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Trinity Manor blessed and dedicated

By Kiply Lukan Yaworski


SASKATOON — A blessing and dedication was held Nov. 20 for Trinity Manor at Stonebridge, a faith-based retirement and assisted living residence in southeast Saskatoon.

Built by Emmanuel Care — formerly known as Catholic Health Ministry of Saskatchewan — Trinity Manor offers an “aging in place” model of care, permitting residents to transition from independent living to assisted care as their needs change. It is adjacent to Samaritan Place, a long-term health care facility that is also among the Catholic facilities administered by Emmanuel Care on behalf of Saskatchewan’s bishops.

“As a ministry of the church, the mission of Emmanuel Care is simple: we go out, we look for unmet needs and we try to fulfil them,” said president Scott Irwin.

“We thank God for all the people who were involved in the visioning, the planning and the building of Trinity Manor, and of Samaritan Place across the street,” he said at the start of the celebration. “In a special way we want to thank those we have passed the torch on to: Doug Vaughn, the chair of Trinity Manor board, and (CEO) Suzanne Turmel and her staff who make Trinity Manor what it is — a vibrant, faith-filled community.”

Turmel also spoke at the start of the celebration, presenting the building and the chapel to the bishop and asking for his blessing.

“At Trinity Manor we put the emphasis on creating a warm, welcoming community for all,” she said. “Our hope is to create a life-giving community, where residents become neighbours and neighbours become lifelong friends. At Trinity Manor we are happy to offer a holistic approach to carefree living that nourishes the body and the mind and the spirit.” Spiritual care is one of the amenities at the faith-based facility, which includes a chapel.

The blessing of the chapel and the altar took place during the celebration of the eucharist, with Bishop Donald Bolen of the Roman Catholic Diocese of Saskatoon presiding.

In his homily, Bolen reflected on the concept of home and Scriptures that speak about how God comes to dwell among us. “We all need a home, love the sense of belonging to a home, being at home,” he said.

“A chapel is a place of silence, and a place to encounter God. The tent of meeting was where the people of Israel encountered God in a direct and particular way,” Bolen said, citing the first reading, with its “beautiful rich imagery of encountering God face to face, coming to us as friend and as Lord.”

The Word that speaks to all of creation and through whom all things were made comes to dwell among us “in the flesh,” as described in the prologue of the Gospel of John, he continued. “Literally, the Word ‘pitched his tent’ among us,” Bolen said. “God has been revealed as one who comes to where we are, to dwell among us.”

God encounters us in every place and every time of our lives, in all the moments of everyday life, including the pains and frustrations, he said. “Christ dwells with us and calls us to share our lives with him and with each other. May this place be a true home, a place of joy and a place of love. May all that you experience here be held in the merciful hands of God, Father, Son and Holy Spirit, in this Trinity Manor.”

Bolen was joined by Bishop Albert Thévenot, M. Afr., of Prince Albert, and Bishop Emeritus Gerald Wiesner, OMI, in anointing the altar with the Oil of Sacred Chrism. Bolen, Thévenot and Rev. Paul Fachet, OMI, also anointed the walls of the chapel during the dedication.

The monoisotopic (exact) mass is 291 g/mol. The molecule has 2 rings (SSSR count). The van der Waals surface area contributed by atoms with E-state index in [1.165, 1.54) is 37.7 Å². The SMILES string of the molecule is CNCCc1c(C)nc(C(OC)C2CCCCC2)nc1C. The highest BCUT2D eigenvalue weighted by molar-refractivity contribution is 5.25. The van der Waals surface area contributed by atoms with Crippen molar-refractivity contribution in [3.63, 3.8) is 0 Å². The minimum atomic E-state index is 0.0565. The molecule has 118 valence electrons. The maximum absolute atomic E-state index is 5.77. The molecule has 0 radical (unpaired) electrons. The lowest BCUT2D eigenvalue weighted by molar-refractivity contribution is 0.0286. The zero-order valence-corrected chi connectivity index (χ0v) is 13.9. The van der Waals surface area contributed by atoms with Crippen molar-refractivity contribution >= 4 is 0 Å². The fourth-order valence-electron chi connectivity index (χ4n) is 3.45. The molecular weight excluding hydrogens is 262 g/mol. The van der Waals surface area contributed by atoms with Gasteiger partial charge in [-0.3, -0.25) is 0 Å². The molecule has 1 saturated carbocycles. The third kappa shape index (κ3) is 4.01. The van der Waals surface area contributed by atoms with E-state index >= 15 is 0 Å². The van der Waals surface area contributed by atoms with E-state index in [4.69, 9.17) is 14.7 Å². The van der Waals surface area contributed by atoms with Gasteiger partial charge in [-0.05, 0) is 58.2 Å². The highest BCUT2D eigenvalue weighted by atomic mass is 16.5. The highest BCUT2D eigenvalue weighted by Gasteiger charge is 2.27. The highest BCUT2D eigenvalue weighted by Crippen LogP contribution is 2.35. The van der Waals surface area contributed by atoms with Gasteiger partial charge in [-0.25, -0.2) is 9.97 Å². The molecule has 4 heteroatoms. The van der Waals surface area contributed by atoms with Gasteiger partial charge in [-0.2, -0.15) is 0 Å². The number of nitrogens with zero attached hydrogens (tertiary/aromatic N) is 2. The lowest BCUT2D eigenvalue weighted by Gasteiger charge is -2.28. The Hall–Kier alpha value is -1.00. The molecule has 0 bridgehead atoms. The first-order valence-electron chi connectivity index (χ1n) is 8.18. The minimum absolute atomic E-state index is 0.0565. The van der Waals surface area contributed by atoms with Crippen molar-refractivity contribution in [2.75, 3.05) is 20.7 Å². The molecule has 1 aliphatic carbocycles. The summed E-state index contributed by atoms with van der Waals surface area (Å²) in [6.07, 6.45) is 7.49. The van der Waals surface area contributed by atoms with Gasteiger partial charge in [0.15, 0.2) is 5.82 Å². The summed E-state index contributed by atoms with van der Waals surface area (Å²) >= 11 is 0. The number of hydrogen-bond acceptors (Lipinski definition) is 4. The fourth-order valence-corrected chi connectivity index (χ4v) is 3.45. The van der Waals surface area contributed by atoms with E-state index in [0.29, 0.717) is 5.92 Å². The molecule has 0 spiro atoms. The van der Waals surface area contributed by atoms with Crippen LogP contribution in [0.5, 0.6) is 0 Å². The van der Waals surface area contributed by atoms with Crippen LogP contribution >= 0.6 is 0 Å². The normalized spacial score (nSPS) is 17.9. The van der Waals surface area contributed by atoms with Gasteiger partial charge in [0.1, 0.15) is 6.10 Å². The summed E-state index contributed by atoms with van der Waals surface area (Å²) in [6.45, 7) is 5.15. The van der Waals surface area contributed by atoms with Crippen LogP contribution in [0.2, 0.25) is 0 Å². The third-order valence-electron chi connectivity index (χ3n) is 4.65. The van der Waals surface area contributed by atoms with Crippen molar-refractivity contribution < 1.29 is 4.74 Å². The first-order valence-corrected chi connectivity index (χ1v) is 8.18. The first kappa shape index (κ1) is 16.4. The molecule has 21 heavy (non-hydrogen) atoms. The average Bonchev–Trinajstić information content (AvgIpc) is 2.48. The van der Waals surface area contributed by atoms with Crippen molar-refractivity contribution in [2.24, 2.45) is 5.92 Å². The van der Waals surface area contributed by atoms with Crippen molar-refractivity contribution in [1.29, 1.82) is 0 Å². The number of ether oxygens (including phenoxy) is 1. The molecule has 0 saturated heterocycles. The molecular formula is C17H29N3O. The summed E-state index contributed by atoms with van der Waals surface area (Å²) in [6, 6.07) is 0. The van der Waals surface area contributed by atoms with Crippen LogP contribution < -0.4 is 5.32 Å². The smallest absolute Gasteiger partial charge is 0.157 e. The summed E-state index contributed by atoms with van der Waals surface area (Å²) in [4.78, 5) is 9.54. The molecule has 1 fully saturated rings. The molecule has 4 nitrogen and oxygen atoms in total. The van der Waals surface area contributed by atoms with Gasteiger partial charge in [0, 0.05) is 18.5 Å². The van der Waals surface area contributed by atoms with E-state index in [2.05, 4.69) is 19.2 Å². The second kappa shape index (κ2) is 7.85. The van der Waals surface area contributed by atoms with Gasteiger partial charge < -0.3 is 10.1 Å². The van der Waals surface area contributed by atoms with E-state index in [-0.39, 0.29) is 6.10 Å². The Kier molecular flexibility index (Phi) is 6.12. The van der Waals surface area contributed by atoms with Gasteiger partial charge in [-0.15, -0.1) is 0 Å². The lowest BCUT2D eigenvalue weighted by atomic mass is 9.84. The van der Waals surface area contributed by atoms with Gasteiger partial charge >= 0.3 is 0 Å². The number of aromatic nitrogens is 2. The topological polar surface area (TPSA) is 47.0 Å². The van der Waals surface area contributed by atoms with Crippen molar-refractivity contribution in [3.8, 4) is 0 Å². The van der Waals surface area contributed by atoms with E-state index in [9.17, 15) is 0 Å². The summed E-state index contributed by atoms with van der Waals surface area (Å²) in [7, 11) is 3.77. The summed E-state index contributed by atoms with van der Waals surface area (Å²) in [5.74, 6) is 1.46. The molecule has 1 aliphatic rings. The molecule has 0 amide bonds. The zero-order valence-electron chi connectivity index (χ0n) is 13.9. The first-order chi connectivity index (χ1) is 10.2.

A relic of St. Marguerite D’Youville, founder of the Sisters of Charity (the Grey Nuns) was deposited in the altar as part of the celebration. At the conclusion of mass, Sister Carol Borreson, SGM, presented an image of the Canadian saint to Turmel for the chapel.

Following the mass, Bolen blessed the Trinity Manor building, and two pieces of stained glass artwork dedicated to the memory of Urban Donlevy and Rod Donlevy, and recognizing their contributions to Catholic health care in the province, including the construction of Trinity Manor and nearby Samaritan Place.

Open to those of all faith backgrounds, Trinity Manor is also home to many retired sisters from several congregations of women religious, members of the Oblates of Mary Immaculate, and other retired clergy. That came about partly as a result of the vision and determination of members of the Donlevy family, Bolen noted.

“Urban Donlevy, in conversation with the sisters, came up with the idea that Catholic health could build a facility that would at once respond to the needs of women religious and the needs of the people of this region, and the needs of Catholic health,” said Bolen, admitting that when the idea was first presented “it seemed like a long shot.”

Bolen continued: “It is very fitting that we honour Urban and Rod Donlevy for their tremendous contribution to Catholic health, and their contribution in a very particular way to Trinity Manor and Samaritan Place, which would not have come about without them. They didn’t do it alone, but they were the driving force.”

Members of the Donlevy family were on hand for the celebration, and for the blessing of the two pieces of art.

A panel of stained glass art by Canadian artist Sarah Hall, showing Saskatchewan trees as depicted in the Incarnation stained glass window at the Cathedral of the Holy Family, was placed near the Trinity Manor chapel in memory of Urban Donlevy.

Another panel of art glass by Hall, showing a portion of the diocesan cathedral’s Resurrection window, with words from Scripture in Aramaic, the language of Jesus, was placed near the Samaritan Place chapel in memory of Rod Donlevy.

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